"Once in a blue moon," writes Rebecca Stott, "new technologies become available that make it possible to open up ancient, long-shelved historical mysteries." Rebecca tells how modern science has explained the events of 536 AD when the sun 'disappeared' and a devastating pandemic followed. And she ponders what scientists - hundreds of years from now - will be able to tell about our current pandemic and our environmental crisis. Producer: Adele Armstrong
society & culture,
news & politics,
Will Self discusses how the pandemic has affected our views of inheritance.
Adam Gopnik discusses how the pandemic is bringing out our most conventional behaviours.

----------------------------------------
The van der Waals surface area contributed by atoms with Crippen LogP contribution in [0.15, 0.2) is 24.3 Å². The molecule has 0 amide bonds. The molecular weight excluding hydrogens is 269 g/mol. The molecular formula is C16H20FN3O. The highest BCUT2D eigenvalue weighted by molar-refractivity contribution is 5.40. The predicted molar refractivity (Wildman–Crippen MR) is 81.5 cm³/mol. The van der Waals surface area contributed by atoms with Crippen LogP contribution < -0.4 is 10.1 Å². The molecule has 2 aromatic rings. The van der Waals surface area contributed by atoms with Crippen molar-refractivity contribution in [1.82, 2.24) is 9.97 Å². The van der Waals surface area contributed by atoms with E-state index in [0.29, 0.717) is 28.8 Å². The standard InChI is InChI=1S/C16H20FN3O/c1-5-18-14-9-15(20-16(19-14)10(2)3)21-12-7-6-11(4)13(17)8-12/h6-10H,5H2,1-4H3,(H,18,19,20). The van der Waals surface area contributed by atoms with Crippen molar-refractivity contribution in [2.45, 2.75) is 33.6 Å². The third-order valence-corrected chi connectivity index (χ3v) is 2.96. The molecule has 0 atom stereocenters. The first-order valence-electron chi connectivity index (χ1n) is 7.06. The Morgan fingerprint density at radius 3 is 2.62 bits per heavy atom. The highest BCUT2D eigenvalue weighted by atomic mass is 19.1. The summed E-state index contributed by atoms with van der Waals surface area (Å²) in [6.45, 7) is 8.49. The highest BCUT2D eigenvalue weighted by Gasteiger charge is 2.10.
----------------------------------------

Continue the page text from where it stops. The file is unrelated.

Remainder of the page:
Bernardine Evaristo discusses how we historicise the past
Zia Haider Rahman reflects on the comment "If you don't like it here you can always leave"
Mary Beard asks: Has the iconic university lecture had its day?
David Goodhart examines our changing attitudes to authority.
Howard Jacobson takes a wry view of life under lockdown.
Rebecca Stott reflects on how it feels being out of kilter with time.
Will Self on the Great British Wipe-Up.
Howard Jacobson on his mother's life - and death.
AL Kennedy on how we perceive risk.
Will Self ponders what lessons Aboriginal culture might have for the days of pandemic.
Zia Haider Rahman discusses the moral questions facing us in lifting the lockdown
Rebecca Stott reflects on unfinished projects.
Tom Shakespeare on becoming a grandad for the first time.
Adam Gopnik on life in lockdown in New York.
Sarah Dunant on how imagination will be a vital tool to deal with social distancing.
Michael Morpurgo on hunkering down in his cottage... waiting for coronavirus to pass.
Adam Gopnik on his children leaving home and becoming an "empty nester".